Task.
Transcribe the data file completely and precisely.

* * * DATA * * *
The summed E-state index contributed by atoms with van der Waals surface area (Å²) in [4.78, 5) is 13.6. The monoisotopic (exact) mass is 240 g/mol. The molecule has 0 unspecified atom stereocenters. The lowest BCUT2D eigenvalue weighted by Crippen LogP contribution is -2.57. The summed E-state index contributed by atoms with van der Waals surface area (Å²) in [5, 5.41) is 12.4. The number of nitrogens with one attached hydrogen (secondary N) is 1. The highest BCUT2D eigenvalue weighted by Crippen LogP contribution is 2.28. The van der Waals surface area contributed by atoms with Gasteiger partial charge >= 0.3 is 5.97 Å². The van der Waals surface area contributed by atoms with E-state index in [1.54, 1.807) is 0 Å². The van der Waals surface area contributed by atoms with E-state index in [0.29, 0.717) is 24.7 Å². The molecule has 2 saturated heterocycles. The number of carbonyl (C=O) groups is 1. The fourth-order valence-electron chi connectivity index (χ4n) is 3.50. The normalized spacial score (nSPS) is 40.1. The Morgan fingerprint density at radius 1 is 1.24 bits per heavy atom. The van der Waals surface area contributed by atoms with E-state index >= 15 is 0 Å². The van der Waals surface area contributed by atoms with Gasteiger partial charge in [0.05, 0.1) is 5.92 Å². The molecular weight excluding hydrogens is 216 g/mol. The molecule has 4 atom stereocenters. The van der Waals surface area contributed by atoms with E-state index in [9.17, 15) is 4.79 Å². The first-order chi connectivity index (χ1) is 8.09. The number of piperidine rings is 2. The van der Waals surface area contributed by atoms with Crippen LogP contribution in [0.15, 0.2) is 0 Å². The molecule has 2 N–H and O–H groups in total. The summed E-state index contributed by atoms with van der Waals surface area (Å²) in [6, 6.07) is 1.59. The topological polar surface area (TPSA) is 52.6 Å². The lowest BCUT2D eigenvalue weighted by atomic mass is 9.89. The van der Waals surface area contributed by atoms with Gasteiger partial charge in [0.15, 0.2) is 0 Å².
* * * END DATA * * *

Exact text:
The summed E-state index contributed by atoms with van der Waals surface area (Å²) in [4.78, 5) is 13.6. The monoisotopic (exact) mass is 240 g/mol. The molecule has 0 unspecified atom stereocenters. The lowest BCUT2D eigenvalue weighted by Crippen LogP contribution is -2.57. The summed E-state index contributed by atoms with van der Waals surface area (Å²) in [5, 5.41) is 12.4. The number of nitrogens with one attached hydrogen (secondary N) is 1. The highest BCUT2D eigenvalue weighted by Crippen LogP contribution is 2.28. The van der Waals surface area contributed by atoms with Gasteiger partial charge >= 0.3 is 5.97 Å². The van der Waals surface area contributed by atoms with E-state index in [1.54, 1.807) is 0 Å². The van der Waals surface area contributed by atoms with E-state index in [0.29, 0.717) is 24.7 Å². The molecule has 2 saturated heterocycles. The number of carbonyl (C=O) groups is 1. The fourth-order valence-electron chi connectivity index (χ4n) is 3.50. The normalized spacial score (nSPS) is 40.1. The Morgan fingerprint density at radius 1 is 1.24 bits per heavy atom. The van der Waals surface area contributed by atoms with E-state index >= 15 is 0 Å². The van der Waals surface area contributed by atoms with Gasteiger partial charge in [0.05, 0.1) is 5.92 Å². The molecular weight excluding hydrogens is 216 g/mol. The molecule has 4 atom stereocenters. The van der Waals surface area contributed by atoms with E-state index in [9.17, 15) is 4.79 Å². The first-order chi connectivity index (χ1) is 8.09. The number of piperidine rings is 2. The van der Waals surface area contributed by atoms with Crippen LogP contribution in [0.15, 0.2) is 0 Å². The molecule has 2 N–H and O–H groups in total. The summed E-state index contributed by atoms with van der Waals surface area (Å²) in [6, 6.07) is 1.59. The topological polar surface area (TPSA) is 52.6 Å². The lowest BCUT2D eigenvalue weighted by atomic mass is 9.89. The van der Waals surface area contributed by atoms with Gasteiger partial charge in [0.15, 0.2) is 0 Å².